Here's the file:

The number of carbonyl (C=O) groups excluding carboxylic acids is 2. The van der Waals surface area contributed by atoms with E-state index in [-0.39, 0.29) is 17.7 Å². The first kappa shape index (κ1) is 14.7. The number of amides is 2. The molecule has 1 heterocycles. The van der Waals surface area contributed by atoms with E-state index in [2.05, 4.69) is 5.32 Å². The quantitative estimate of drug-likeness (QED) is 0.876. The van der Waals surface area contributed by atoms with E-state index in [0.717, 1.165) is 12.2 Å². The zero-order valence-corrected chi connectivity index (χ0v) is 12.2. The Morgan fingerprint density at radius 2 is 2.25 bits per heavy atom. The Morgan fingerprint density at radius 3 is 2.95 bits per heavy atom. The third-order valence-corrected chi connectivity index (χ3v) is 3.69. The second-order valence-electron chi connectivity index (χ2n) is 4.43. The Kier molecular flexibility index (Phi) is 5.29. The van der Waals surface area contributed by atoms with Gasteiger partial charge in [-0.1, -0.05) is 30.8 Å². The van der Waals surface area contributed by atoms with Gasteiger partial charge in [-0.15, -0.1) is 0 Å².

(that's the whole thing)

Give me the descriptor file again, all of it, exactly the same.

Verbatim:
The number of carbonyl (C=O) groups excluding carboxylic acids is 2. The van der Waals surface area contributed by atoms with E-state index in [-0.39, 0.29) is 17.7 Å². The first kappa shape index (κ1) is 14.7. The number of amides is 2. The molecule has 1 heterocycles. The van der Waals surface area contributed by atoms with E-state index in [2.05, 4.69) is 5.32 Å². The quantitative estimate of drug-likeness (QED) is 0.876. The van der Waals surface area contributed by atoms with E-state index in [0.717, 1.165) is 12.2 Å². The zero-order valence-corrected chi connectivity index (χ0v) is 12.2. The Morgan fingerprint density at radius 2 is 2.25 bits per heavy atom. The Morgan fingerprint density at radius 3 is 2.95 bits per heavy atom. The third-order valence-corrected chi connectivity index (χ3v) is 3.69. The second-order valence-electron chi connectivity index (χ2n) is 4.43. The Kier molecular flexibility index (Phi) is 5.29. The van der Waals surface area contributed by atoms with Gasteiger partial charge in [-0.1, -0.05) is 30.8 Å². The van der Waals surface area contributed by atoms with Gasteiger partial charge in [-0.15, -0.1) is 0 Å².